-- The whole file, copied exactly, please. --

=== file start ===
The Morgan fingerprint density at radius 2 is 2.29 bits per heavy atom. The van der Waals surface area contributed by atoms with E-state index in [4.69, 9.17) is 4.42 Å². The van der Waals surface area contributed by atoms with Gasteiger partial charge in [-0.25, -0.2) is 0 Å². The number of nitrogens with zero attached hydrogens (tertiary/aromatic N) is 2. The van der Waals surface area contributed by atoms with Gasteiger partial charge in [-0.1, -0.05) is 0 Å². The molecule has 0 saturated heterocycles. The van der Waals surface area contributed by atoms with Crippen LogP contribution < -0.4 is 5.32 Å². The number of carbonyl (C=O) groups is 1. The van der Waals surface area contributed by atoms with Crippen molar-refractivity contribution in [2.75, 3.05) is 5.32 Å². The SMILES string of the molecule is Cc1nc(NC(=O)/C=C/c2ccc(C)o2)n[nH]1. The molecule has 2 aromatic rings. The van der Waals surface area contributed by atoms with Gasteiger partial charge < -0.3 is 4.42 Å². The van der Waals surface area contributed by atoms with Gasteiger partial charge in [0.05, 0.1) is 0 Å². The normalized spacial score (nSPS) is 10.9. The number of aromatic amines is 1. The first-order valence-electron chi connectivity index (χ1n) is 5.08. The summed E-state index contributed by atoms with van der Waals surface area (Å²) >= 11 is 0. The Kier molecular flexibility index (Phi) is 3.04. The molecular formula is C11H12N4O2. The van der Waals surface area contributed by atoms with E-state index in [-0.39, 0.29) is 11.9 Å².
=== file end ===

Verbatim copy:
The Morgan fingerprint density at radius 2 is 2.29 bits per heavy atom. The van der Waals surface area contributed by atoms with E-state index in [4.69, 9.17) is 4.42 Å². The van der Waals surface area contributed by atoms with Gasteiger partial charge in [-0.25, -0.2) is 0 Å². The number of nitrogens with zero attached hydrogens (tertiary/aromatic N) is 2. The van der Waals surface area contributed by atoms with Gasteiger partial charge in [-0.1, -0.05) is 0 Å². The molecule has 0 saturated heterocycles. The van der Waals surface area contributed by atoms with Crippen LogP contribution < -0.4 is 5.32 Å². The number of carbonyl (C=O) groups is 1. The van der Waals surface area contributed by atoms with Crippen molar-refractivity contribution in [2.75, 3.05) is 5.32 Å². The SMILES string of the molecule is Cc1nc(NC(=O)/C=C/c2ccc(C)o2)n[nH]1. The molecule has 2 aromatic rings. The van der Waals surface area contributed by atoms with Gasteiger partial charge < -0.3 is 4.42 Å². The van der Waals surface area contributed by atoms with Gasteiger partial charge in [0.05, 0.1) is 0 Å². The normalized spacial score (nSPS) is 10.9. The number of aromatic amines is 1. The first-order valence-electron chi connectivity index (χ1n) is 5.08. The summed E-state index contributed by atoms with van der Waals surface area (Å²) >= 11 is 0. The Kier molecular flexibility index (Phi) is 3.04. The molecular formula is C11H12N4O2. The van der Waals surface area contributed by atoms with E-state index in [-0.39, 0.29) is 11.9 Å².